By Peoplehood Co-Founder, Julie Rice

I zip up my 12-year-old daughter’s backpack, hand it to her with her water bottle and watch the door close behind her as she heads out to school. I feel the cortisol begin to flow as I realize she will spend the day left to her own devices. Namely, one device. In fact, the same device that created enough drama last night, to leave us both sleepless.

Last month, Sesame Street’s Elmo posted on X asking, “how is everyone doing?” The response? A colossal cultural temperature check. Tens of thousands of feelings, heartaches and hard times. Even the President had to intervene. At this, I sit back and wonder— is our society so lonely and so starved of honest conversation that Elmo’s X profile has become our common meeting ground?

I recently started a “relational fitness” company called Peoplehood. At Peoplehood, we gather people together to talk and to listen. We practice people skills. We share stories, we make eye contact, and we empathize – all in the absence of our devices. It’s something our species is designed for and yet in 2024 it’s become entirely radical to sit face-to-face and communicate with a stranger.

The U.S Surgeon General reports that we are currently living through a loneliness epidemic. And to that I say, yes AND how will we ever combat this crisis while our current social climate is predicated on the development of anti-social habits and behaviors? We have somehow managed to become more connected than ever and simultaneously reached our loneliest state to date. So how did we get here?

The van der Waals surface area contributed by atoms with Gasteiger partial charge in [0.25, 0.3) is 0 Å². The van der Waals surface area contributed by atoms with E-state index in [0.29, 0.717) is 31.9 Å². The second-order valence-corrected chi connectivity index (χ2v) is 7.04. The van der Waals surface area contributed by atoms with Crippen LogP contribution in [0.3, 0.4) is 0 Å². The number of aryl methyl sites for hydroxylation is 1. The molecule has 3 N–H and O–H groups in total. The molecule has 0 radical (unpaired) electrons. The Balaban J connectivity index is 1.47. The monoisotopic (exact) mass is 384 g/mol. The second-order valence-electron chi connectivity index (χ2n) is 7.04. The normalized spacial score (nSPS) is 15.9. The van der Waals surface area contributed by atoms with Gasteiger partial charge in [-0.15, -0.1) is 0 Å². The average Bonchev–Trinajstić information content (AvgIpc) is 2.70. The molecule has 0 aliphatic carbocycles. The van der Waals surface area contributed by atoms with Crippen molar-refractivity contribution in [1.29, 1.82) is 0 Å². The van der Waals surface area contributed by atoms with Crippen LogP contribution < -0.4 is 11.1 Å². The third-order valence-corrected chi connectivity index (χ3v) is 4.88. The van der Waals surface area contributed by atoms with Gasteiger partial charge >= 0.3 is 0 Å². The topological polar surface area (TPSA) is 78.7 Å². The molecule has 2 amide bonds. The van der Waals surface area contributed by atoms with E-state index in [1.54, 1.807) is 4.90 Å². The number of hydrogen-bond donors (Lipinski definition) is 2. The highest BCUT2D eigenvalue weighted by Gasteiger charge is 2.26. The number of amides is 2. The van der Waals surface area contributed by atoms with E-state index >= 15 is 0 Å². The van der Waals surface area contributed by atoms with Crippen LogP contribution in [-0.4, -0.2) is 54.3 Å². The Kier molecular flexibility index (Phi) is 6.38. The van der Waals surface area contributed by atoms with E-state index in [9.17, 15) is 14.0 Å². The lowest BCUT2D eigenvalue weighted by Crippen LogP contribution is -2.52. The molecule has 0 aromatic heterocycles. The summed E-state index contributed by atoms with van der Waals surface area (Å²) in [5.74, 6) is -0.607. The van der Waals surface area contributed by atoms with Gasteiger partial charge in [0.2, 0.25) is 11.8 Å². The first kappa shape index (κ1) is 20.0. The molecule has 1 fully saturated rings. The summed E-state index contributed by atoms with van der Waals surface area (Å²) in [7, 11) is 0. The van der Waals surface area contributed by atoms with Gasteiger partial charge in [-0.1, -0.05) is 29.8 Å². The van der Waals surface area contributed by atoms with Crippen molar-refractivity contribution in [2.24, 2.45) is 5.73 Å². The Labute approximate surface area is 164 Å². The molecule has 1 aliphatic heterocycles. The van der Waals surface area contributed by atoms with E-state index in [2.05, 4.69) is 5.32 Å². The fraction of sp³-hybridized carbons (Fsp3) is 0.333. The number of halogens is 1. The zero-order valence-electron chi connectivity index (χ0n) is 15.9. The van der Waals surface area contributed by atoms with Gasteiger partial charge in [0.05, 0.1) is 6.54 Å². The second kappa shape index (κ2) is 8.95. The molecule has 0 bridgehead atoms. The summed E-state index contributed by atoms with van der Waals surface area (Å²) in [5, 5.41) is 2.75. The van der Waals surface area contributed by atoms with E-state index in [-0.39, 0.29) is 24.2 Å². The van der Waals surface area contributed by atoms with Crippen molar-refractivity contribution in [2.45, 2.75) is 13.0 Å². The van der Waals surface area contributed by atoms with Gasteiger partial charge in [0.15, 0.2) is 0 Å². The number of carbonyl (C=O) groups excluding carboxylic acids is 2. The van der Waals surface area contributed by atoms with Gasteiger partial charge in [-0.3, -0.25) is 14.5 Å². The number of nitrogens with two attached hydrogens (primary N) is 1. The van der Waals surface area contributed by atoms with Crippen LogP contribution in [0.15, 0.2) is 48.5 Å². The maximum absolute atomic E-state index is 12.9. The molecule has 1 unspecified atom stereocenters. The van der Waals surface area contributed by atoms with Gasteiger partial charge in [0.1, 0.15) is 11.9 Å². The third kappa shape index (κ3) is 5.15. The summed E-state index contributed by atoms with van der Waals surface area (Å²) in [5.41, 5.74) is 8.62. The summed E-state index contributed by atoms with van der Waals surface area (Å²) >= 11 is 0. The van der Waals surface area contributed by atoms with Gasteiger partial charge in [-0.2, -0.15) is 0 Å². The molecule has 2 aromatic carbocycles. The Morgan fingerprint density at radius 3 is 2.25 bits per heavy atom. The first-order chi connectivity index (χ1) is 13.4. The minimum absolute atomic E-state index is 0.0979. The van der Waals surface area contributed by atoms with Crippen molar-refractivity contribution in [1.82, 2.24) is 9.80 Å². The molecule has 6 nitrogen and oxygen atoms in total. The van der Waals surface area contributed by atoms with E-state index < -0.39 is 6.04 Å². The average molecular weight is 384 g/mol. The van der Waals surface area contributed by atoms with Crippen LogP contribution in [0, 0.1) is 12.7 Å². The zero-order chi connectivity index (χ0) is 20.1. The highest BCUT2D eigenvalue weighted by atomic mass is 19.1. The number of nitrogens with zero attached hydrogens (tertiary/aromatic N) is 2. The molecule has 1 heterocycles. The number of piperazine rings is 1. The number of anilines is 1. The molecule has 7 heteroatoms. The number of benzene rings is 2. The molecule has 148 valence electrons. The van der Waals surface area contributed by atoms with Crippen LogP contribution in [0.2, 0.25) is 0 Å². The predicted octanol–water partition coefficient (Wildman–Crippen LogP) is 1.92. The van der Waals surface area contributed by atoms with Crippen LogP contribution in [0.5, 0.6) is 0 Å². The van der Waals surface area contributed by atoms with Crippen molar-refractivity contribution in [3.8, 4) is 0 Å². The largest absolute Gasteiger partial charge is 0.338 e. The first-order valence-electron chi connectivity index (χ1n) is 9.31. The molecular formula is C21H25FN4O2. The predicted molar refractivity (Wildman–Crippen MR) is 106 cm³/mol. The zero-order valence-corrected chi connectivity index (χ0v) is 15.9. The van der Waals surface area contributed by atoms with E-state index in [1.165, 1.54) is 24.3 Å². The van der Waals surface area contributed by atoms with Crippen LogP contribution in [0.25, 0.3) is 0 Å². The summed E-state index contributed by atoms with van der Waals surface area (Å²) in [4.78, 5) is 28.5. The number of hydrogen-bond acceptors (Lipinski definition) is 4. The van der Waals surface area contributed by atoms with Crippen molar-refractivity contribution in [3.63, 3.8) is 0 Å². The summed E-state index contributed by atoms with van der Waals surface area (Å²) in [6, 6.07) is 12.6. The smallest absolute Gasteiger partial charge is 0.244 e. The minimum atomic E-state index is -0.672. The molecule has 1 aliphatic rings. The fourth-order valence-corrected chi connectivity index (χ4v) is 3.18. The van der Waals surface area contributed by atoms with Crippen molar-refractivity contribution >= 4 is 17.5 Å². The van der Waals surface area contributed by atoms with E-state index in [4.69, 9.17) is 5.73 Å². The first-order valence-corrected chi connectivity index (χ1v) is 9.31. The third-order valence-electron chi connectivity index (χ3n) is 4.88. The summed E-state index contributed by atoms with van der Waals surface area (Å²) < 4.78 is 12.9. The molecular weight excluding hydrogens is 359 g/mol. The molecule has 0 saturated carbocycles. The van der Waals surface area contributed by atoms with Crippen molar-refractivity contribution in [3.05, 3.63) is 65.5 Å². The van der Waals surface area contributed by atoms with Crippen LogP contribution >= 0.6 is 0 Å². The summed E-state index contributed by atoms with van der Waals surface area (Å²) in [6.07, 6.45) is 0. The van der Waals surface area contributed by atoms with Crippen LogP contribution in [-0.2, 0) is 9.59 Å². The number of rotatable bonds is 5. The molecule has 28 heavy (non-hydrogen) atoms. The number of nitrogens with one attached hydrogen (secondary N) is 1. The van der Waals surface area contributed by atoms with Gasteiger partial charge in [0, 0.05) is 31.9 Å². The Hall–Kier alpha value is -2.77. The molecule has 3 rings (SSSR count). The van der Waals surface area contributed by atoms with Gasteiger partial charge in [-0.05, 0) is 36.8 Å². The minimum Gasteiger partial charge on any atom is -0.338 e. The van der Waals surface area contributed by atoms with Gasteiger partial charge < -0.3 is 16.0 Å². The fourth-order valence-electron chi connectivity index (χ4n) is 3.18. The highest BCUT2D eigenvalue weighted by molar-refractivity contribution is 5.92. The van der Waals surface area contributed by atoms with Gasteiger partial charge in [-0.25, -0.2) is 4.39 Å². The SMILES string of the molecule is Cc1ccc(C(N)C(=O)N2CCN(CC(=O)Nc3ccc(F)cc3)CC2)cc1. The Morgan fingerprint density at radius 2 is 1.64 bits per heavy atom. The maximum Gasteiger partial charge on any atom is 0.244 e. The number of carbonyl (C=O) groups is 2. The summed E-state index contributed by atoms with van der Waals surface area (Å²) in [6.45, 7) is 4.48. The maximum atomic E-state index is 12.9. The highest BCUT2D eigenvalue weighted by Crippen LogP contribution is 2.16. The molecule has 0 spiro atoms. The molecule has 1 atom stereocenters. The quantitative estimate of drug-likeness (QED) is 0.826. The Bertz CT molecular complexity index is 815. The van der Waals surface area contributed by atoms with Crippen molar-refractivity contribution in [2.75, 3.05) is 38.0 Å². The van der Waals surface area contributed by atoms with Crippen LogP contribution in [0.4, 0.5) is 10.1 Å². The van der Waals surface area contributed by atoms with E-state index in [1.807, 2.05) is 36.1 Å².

Both of my daughters are growing alongside these frictionless devices that teach them things like access is limitless, entertainment is endless and people are two dimensional profiles to touch, tap and thumb through. I long for the days when trolls were simply dolls with messy hair. They have boundless connection to the world’s rolodex while also being entirely isolated from it all. Eyes down. Phone’s up. You don’t care for someone’s opinion? Keep scrolling. Sitting in discomfort has become obsolete. Life is smooth now. Optimized. But for who? Certainly not teenage girls with scaffolding on their self-esteem and rising anxiety, depression and ADHD diagnoses.

My co-founder, Elizabeth and I created Peoplehood because we love community. We know it to be true that life is not only easier but more joyful when you have a village of supporting hands and hearts to hold your keys and ask you about your day. We didn’t need a Harvard study to concur that for us because we’ve lived it. Sitting at the helm of SoulCycle was living inside of the comment section on Elmo’s X channel. We suffered losses and celebrated strangers’ birthdays all while having different political beliefs; and we still showed up shoulder-to-shoulder to ride through the thick and thin of it all.

There’s a great quote that says create the world you want to live in. I want to live in a world where we commune, communicate and connect despite differences. A world where we listen to learn; not to win. A world that stops to help a stranger on the street and offers to carry a neighbor’s groceries. If not for me, at least for my daughters. At Peoplehood we teach skills that seem simple. Listen without interrupting. Share your story to broaden someone else’s capacity for understanding. Gathering for the sake of togetherness. Putting your phone down and keeping your eyes up. The odds are stacked against us. But I believe we will create a community that finds the purpose in people. A community that understands that understanding all of a person’s dimensions isn’t necessary in order to show up and lend an ear or a helping hand.

Thanks for listening,

XX Julie

Peoplehood (launched in 2023) facilitates in-person and digital 60-minute guided group conversations for individuals, couples and corporate work teams. Learn more at